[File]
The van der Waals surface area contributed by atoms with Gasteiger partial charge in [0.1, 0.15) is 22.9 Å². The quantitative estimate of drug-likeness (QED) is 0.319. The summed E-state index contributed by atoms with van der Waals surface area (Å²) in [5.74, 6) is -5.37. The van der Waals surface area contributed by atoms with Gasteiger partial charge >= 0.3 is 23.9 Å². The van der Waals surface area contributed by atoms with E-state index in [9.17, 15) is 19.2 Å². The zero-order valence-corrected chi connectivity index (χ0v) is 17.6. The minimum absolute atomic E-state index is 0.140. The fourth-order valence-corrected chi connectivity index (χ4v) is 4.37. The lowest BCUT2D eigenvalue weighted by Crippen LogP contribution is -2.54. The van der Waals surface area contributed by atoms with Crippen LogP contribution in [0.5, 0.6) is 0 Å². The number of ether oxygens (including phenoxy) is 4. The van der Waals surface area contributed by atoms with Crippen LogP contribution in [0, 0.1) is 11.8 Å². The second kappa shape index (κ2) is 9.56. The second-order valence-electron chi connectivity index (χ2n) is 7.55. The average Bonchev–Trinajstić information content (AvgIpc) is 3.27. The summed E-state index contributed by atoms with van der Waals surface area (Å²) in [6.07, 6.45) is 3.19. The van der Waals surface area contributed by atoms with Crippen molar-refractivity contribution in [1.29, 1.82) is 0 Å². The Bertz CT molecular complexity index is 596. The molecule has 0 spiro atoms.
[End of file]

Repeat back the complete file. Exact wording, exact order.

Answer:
The van der Waals surface area contributed by atoms with Gasteiger partial charge in [0.1, 0.15) is 22.9 Å². The quantitative estimate of drug-likeness (QED) is 0.319. The summed E-state index contributed by atoms with van der Waals surface area (Å²) in [5.74, 6) is -5.37. The van der Waals surface area contributed by atoms with Gasteiger partial charge >= 0.3 is 23.9 Å². The van der Waals surface area contributed by atoms with E-state index in [9.17, 15) is 19.2 Å². The zero-order valence-corrected chi connectivity index (χ0v) is 17.6. The minimum absolute atomic E-state index is 0.140. The fourth-order valence-corrected chi connectivity index (χ4v) is 4.37. The lowest BCUT2D eigenvalue weighted by Crippen LogP contribution is -2.54. The van der Waals surface area contributed by atoms with Crippen LogP contribution in [0.5, 0.6) is 0 Å². The number of ether oxygens (including phenoxy) is 4. The van der Waals surface area contributed by atoms with Crippen LogP contribution in [0, 0.1) is 11.8 Å². The second kappa shape index (κ2) is 9.56. The second-order valence-electron chi connectivity index (χ2n) is 7.55. The average Bonchev–Trinajstić information content (AvgIpc) is 3.27. The summed E-state index contributed by atoms with van der Waals surface area (Å²) in [6.07, 6.45) is 3.19. The van der Waals surface area contributed by atoms with Crippen molar-refractivity contribution in [1.29, 1.82) is 0 Å². The Bertz CT molecular complexity index is 596. The molecule has 0 spiro atoms.